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US approves sale of SURTASS to RAN

The US State Department and Defense Security Cooperation Agency have approved an Australian government request to acquire the Surveillance Towed Array Sensor System Expeditionary (SURTASS-E) mission system for Vessels of Opportunity (VOO), along with related equipment, for an estimated US$207 million ($306 million). If the purchase goes ahead it will be as a Foreign Military Sale (FMS).

Defence has asked to buy SURTASS-E mission systems; a shore processing mission system, a spare SURTASS passive acoustic array; containers; communications parts and support equipment (Classified and Unclassified); software (Classified and Unclassified); publications (Classified and Unclassified); training; U.S. Government and contractor engineering support; and other related elements of logistics and program support.

The SURTASS system is a towed array of hydrophones designed to detect low-frequency acoustic signals. It is deployed from surface surveillance ships and enables the operator to detect quiet, nuclear- and diesel-powered submarines and to report real-time surveillance information to Navy commanders.

It is a long Y-shaped acoustic array with two lines of hydrophones that is towed horizontally behind a surface surveillance ship. As well as hydrophones the SURTASS array includes environmental sensors and electronic components that collect underwater sound signals and information about the ocean environment. The SURTASS-E array is designed for VOOs.

This purchase should not affect Defence’s planned purchase of the Type 2087 active/passive towed array sonar which will equip the first three of a planned nine Hunter-class Anti-Submarine Warfare (ASW) frigates. Notwithstanding a ‘short and sharp’ review of the RAN’s surface combatant fleet, and its potential effect on the RAN’s order of battle, work is scheduled to begin on the first flight of three Hunter-class ships later this month.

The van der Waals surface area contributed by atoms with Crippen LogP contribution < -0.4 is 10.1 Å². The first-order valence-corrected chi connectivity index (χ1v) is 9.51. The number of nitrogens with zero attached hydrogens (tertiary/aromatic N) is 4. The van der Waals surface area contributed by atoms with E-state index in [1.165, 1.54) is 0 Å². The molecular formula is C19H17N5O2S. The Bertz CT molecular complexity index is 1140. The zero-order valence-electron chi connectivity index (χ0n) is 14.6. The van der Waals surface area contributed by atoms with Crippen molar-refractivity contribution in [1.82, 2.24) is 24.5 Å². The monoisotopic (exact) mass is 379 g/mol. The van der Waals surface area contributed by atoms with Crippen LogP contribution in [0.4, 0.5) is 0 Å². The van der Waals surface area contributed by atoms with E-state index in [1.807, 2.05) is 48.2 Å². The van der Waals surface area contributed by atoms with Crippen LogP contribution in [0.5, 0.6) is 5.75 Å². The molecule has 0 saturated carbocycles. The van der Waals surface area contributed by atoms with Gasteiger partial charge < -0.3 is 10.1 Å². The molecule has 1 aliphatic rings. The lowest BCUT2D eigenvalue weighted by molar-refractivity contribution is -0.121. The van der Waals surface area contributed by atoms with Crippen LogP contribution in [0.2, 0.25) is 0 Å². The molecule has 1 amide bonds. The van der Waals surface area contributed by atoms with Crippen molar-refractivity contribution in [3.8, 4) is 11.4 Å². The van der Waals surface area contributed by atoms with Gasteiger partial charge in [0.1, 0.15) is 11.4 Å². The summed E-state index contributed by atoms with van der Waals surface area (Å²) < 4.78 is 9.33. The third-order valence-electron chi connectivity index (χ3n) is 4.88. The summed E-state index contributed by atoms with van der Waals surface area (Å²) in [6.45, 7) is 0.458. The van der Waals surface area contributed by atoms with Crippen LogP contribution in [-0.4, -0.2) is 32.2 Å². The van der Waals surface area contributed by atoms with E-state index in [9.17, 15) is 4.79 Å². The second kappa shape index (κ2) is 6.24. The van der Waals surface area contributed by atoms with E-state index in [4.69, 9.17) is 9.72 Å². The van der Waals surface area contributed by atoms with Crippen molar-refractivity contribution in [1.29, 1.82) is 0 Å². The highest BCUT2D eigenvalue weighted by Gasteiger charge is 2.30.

The principal contractor for SURTASS-E will be Lockheed Martin, working from its Syracuse and Manassas sites. There are no known offset agreements proposed in connection with this potential sale.

The proposed sale will improve Australia’s capability to meet current and future maritime threats by providing tactical platforms with the detection and cueing of enemy submarines, says the DSCA. The ability to provide acoustic Wide Area Surveillance and generate Indications and Warnings to Australian Commands will significantly improve shared maritime security. Australia will have no difficulty absorbing this equipment into its armed forces.

The proposed sale of this equipment and support will not alter the basic military balance in the region.

Implementation of this proposed sale will require U.S. Government personnel and U.S. Contractor representatives to visit the Commonwealth of Australia on a temporary basis in conjunction with program technical oversight and support requirements, including program and technical reviews.

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